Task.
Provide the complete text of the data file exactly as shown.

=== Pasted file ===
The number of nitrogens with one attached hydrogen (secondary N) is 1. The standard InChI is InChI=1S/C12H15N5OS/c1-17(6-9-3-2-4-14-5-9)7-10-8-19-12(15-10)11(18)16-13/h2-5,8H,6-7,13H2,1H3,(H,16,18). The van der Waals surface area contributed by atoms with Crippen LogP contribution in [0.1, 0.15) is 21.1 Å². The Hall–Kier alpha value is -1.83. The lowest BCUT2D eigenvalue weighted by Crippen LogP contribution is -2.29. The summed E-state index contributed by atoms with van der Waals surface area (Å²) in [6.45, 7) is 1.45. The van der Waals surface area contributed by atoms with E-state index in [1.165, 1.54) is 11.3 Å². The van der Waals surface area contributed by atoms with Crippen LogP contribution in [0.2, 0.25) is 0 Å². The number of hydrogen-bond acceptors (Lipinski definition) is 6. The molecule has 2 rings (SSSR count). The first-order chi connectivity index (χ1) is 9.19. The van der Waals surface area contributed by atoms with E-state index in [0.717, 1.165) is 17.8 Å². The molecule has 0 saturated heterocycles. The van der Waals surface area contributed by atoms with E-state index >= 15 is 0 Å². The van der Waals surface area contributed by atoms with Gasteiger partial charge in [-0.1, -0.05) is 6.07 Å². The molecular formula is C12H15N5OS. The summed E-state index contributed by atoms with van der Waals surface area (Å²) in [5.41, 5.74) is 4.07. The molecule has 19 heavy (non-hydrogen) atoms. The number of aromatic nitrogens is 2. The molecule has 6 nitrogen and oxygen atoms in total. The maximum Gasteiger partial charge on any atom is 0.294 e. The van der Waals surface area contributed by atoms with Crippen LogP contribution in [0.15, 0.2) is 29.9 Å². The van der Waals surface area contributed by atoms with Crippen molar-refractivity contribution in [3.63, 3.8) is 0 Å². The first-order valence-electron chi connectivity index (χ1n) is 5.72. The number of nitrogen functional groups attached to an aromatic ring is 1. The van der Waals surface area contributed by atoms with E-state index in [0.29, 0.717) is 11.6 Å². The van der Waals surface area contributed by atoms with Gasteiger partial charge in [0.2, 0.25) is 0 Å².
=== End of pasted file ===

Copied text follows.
The number of nitrogens with one attached hydrogen (secondary N) is 1. The standard InChI is InChI=1S/C12H15N5OS/c1-17(6-9-3-2-4-14-5-9)7-10-8-19-12(15-10)11(18)16-13/h2-5,8H,6-7,13H2,1H3,(H,16,18). The van der Waals surface area contributed by atoms with Crippen LogP contribution in [0.1, 0.15) is 21.1 Å². The Hall–Kier alpha value is -1.83. The lowest BCUT2D eigenvalue weighted by Crippen LogP contribution is -2.29. The summed E-state index contributed by atoms with van der Waals surface area (Å²) in [6.45, 7) is 1.45. The van der Waals surface area contributed by atoms with E-state index in [1.165, 1.54) is 11.3 Å². The van der Waals surface area contributed by atoms with Crippen LogP contribution in [0.2, 0.25) is 0 Å². The number of hydrogen-bond acceptors (Lipinski definition) is 6. The molecule has 2 rings (SSSR count). The first-order chi connectivity index (χ1) is 9.19. The van der Waals surface area contributed by atoms with E-state index in [0.717, 1.165) is 17.8 Å². The molecule has 0 saturated heterocycles. The van der Waals surface area contributed by atoms with E-state index >= 15 is 0 Å². The van der Waals surface area contributed by atoms with Gasteiger partial charge in [-0.1, -0.05) is 6.07 Å². The molecular formula is C12H15N5OS. The summed E-state index contributed by atoms with van der Waals surface area (Å²) in [5.41, 5.74) is 4.07. The molecule has 19 heavy (non-hydrogen) atoms. The number of aromatic nitrogens is 2. The molecule has 6 nitrogen and oxygen atoms in total. The maximum Gasteiger partial charge on any atom is 0.294 e. The van der Waals surface area contributed by atoms with Crippen LogP contribution in [0.15, 0.2) is 29.9 Å². The van der Waals surface area contributed by atoms with Crippen molar-refractivity contribution in [3.63, 3.8) is 0 Å². The first-order valence-electron chi connectivity index (χ1n) is 5.72. The number of nitrogen functional groups attached to an aromatic ring is 1. The van der Waals surface area contributed by atoms with E-state index in [0.29, 0.717) is 11.6 Å². The van der Waals surface area contributed by atoms with Gasteiger partial charge in [0.2, 0.25) is 0 Å².